A new Kosher joint. A Midcourse Hospitality Group, Avi Heyman & Daniel Uretsky Restaurant. Menu by Eric Greenspan. Design by Age Old Trade.


The word “Kosher” in Hebrew means “fit,” as in, this food is “fit to be eaten.” Kashrut — or Jewish dietary law — has a set of rules by which all Kosher foods must abide. The food at Fleishik’s follows all of these rules. Because we’re Kosher.

Geshmak is a Yiddish word which means “delicious, tasty, something you crave.” Kosher food can be all of these things, and part of our wish here at Fleishik’s is that our food makes you say “geshmak.” Use our hashtag, #geshmak.  Then tell your friends what it means. Go ahead. Do it. It’s a fun word.




Cows, sheep, deer and goats... these animals have “cloven hoofs” and “chew cud,” which are two of the primary reasons why these animals are all Kosher and can therefore be served here at Fleishik’s (lucky them!). Pigs do have cloven hoofs, but they do not chew cud. Therefore, pigs are not Kosher. Chickens, turkeys, and ducks are Kosher.  Eagles, vultures, and bats, on the other hand, are not Kosher (but who wants to eat an eagle anyway?). Sea creatures with fins and scales are Kosher. Shellfish and scavenger fish? Not Kosher. Beyond that, the animals need to be raised, harvested/slaughtered, shipped, handled, inspected, prepared, and served in a very specific way. In other words, we pay very close attention to the food that is served here.  So enjoy.  (Also, in observance of Shabbat, we’re closed an hour before sunset on Fridays until just after sundown on Saturdays.)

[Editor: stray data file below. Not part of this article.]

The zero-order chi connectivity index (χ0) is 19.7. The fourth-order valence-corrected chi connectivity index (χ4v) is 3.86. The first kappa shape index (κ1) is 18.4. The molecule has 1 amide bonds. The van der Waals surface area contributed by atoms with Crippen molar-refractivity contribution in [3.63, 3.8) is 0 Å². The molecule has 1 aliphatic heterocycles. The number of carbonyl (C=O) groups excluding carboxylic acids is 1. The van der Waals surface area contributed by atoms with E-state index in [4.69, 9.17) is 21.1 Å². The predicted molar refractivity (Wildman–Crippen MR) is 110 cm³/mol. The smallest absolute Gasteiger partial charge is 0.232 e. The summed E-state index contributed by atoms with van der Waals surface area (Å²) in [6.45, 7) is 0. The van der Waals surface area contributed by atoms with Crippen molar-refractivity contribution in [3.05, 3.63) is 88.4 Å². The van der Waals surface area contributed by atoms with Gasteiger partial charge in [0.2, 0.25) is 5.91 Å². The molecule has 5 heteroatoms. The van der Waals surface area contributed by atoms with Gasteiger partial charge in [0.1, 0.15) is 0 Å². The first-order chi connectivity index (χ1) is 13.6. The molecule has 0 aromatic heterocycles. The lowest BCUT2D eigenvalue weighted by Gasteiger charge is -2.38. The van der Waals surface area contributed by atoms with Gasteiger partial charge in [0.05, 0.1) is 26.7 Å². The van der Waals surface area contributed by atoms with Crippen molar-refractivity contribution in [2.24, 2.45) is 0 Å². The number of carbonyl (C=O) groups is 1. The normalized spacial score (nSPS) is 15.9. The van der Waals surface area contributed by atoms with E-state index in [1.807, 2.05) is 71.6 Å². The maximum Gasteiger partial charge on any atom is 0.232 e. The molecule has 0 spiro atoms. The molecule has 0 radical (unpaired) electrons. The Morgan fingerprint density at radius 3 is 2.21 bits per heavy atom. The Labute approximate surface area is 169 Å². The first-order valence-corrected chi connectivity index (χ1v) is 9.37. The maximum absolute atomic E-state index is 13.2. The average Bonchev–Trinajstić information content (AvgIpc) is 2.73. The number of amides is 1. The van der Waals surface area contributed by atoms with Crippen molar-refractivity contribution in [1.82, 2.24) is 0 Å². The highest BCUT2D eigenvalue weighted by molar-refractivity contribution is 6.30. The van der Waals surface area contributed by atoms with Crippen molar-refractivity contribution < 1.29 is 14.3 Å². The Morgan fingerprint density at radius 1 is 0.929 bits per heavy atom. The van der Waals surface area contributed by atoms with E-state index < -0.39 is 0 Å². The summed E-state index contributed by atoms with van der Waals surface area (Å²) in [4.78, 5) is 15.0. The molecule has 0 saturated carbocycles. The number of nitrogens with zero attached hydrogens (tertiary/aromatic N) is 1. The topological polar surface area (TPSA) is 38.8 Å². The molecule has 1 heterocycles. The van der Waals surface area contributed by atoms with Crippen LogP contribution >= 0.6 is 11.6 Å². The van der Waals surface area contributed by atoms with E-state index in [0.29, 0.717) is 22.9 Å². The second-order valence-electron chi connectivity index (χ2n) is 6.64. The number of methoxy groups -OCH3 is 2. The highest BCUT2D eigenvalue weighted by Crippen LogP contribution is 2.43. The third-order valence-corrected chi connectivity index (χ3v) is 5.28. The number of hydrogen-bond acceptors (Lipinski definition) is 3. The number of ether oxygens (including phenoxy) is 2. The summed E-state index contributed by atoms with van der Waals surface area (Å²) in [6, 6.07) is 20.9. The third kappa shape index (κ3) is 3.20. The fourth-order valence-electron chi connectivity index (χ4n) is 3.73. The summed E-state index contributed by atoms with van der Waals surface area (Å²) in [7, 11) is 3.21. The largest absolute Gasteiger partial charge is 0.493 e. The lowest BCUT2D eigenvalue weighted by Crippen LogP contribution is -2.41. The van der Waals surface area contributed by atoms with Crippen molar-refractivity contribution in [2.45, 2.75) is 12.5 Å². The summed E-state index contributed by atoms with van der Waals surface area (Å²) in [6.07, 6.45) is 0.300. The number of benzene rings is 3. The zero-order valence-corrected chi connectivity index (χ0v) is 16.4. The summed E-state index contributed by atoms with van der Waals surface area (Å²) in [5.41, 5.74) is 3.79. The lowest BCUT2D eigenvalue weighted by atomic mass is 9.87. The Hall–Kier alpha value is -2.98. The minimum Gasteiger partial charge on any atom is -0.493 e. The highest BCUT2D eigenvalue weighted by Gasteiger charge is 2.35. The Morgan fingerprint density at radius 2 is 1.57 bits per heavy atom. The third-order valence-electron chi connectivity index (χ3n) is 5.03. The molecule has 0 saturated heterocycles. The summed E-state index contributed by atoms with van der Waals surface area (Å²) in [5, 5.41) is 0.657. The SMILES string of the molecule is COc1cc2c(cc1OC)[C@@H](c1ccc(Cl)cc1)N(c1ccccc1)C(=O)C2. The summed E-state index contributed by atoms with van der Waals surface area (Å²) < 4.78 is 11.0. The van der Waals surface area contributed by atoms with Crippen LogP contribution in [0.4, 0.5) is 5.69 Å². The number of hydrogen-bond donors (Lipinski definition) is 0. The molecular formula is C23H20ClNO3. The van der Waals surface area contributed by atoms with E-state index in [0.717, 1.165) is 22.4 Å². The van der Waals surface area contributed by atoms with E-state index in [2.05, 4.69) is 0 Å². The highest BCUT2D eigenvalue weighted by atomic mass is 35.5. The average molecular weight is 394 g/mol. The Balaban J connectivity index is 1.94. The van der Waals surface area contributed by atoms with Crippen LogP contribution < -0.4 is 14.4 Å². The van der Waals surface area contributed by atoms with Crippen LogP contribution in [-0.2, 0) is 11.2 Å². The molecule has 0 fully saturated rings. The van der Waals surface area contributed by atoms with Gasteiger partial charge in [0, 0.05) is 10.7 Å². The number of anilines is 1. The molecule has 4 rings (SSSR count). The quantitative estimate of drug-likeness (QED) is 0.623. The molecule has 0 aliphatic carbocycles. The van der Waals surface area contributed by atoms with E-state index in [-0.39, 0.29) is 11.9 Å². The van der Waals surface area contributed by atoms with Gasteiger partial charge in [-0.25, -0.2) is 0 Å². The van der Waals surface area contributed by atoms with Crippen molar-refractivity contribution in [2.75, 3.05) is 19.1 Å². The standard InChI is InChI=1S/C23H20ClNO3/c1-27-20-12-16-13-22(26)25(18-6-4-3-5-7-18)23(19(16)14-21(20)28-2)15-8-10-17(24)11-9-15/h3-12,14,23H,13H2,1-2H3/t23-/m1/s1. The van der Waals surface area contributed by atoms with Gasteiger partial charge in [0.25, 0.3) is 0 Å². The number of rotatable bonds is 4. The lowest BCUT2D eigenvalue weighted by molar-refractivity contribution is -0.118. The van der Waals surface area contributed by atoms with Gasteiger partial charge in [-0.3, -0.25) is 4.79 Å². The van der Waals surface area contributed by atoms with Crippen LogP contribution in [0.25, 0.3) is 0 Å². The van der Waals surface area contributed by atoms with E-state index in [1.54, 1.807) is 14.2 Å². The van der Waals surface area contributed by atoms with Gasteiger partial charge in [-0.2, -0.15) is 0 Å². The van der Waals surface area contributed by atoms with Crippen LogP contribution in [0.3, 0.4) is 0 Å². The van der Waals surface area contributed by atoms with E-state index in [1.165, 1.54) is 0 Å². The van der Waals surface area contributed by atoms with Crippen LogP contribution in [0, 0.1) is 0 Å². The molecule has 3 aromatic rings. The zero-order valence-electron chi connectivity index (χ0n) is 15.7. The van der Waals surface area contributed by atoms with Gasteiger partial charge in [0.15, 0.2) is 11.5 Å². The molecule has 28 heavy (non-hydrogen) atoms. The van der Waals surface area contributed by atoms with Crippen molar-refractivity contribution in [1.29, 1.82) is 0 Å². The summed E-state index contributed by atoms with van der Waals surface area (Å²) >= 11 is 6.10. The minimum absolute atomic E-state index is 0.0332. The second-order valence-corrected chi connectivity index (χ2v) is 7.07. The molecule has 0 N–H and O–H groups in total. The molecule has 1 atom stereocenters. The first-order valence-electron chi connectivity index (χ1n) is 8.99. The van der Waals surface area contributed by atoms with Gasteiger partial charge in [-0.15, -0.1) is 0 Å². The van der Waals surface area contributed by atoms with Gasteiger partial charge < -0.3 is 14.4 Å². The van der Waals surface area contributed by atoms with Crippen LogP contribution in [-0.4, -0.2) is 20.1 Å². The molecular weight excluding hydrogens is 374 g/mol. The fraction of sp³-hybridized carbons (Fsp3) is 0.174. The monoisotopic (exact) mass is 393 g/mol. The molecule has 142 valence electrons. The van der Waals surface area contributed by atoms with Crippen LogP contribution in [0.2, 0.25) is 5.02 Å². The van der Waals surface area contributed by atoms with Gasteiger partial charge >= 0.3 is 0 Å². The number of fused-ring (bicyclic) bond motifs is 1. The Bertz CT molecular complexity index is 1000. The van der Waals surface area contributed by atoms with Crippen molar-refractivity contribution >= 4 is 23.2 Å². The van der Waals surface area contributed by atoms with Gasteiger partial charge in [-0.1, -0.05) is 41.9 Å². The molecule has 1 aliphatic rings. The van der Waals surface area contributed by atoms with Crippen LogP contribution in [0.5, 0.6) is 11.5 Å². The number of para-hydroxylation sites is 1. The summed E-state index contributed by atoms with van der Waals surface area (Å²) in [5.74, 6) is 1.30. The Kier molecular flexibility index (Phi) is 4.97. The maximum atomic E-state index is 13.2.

All Kosher establishments have a Mashgiach on site at all times. Our Mashgiach is a Rabbi whose job it is to ensure that our kosher establishment abides by the Kashrut (kosher rules, see above). Of course, there is more to Kashrut and Kosher foods than outlined here. Please talk to our Mashgiach if you have any questions or if you just want to say hello. Our Mashgiach is very friendly, happy to chat, and always here (literally, we can’t be open if he isn’t).